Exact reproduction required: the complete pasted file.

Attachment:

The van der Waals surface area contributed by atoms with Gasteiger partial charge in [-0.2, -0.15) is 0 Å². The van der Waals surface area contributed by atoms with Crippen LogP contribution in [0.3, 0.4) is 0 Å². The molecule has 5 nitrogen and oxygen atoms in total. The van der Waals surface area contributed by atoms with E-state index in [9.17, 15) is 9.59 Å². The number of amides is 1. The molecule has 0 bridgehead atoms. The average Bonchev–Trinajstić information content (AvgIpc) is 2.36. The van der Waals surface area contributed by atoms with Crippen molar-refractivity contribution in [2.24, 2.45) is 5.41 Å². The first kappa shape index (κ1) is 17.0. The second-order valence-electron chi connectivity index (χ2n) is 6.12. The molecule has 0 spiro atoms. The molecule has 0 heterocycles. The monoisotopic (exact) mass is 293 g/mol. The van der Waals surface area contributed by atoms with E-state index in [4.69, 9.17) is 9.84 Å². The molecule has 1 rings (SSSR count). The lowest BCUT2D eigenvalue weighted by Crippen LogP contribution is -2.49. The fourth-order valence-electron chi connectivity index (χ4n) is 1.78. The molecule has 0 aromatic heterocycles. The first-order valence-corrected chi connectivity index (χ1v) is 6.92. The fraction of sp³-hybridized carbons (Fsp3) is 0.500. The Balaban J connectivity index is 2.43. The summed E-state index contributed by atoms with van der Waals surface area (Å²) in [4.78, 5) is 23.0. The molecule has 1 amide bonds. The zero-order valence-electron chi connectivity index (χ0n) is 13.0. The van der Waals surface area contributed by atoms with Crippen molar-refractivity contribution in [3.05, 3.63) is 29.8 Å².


The van der Waals surface area contributed by atoms with Gasteiger partial charge in [-0.2, -0.15) is 0 Å². The van der Waals surface area contributed by atoms with Crippen LogP contribution in [0.3, 0.4) is 0 Å². The molecule has 5 nitrogen and oxygen atoms in total. The van der Waals surface area contributed by atoms with E-state index in [9.17, 15) is 9.59 Å². The number of amides is 1. The molecule has 0 bridgehead atoms. The average Bonchev–Trinajstić information content (AvgIpc) is 2.36. The van der Waals surface area contributed by atoms with Crippen molar-refractivity contribution in [2.24, 2.45) is 5.41 Å². The first kappa shape index (κ1) is 17.0. The second-order valence-electron chi connectivity index (χ2n) is 6.12. The molecule has 0 spiro atoms. The molecule has 0 heterocycles. The monoisotopic (exact) mass is 293 g/mol. The van der Waals surface area contributed by atoms with E-state index in [4.69, 9.17) is 9.84 Å². The molecule has 1 rings (SSSR count). The lowest BCUT2D eigenvalue weighted by Crippen LogP contribution is -2.49. The fourth-order valence-electron chi connectivity index (χ4n) is 1.78. The molecule has 0 aromatic heterocycles. The first-order valence-corrected chi connectivity index (χ1v) is 6.92. The fraction of sp³-hybridized carbons (Fsp3) is 0.500. The Balaban J connectivity index is 2.43. The summed E-state index contributed by atoms with van der Waals surface area (Å²) in [4.78, 5) is 23.0. The molecule has 1 amide bonds. The zero-order valence-electron chi connectivity index (χ0n) is 13.0. The van der Waals surface area contributed by atoms with Crippen molar-refractivity contribution in [3.05, 3.63) is 29.8 Å².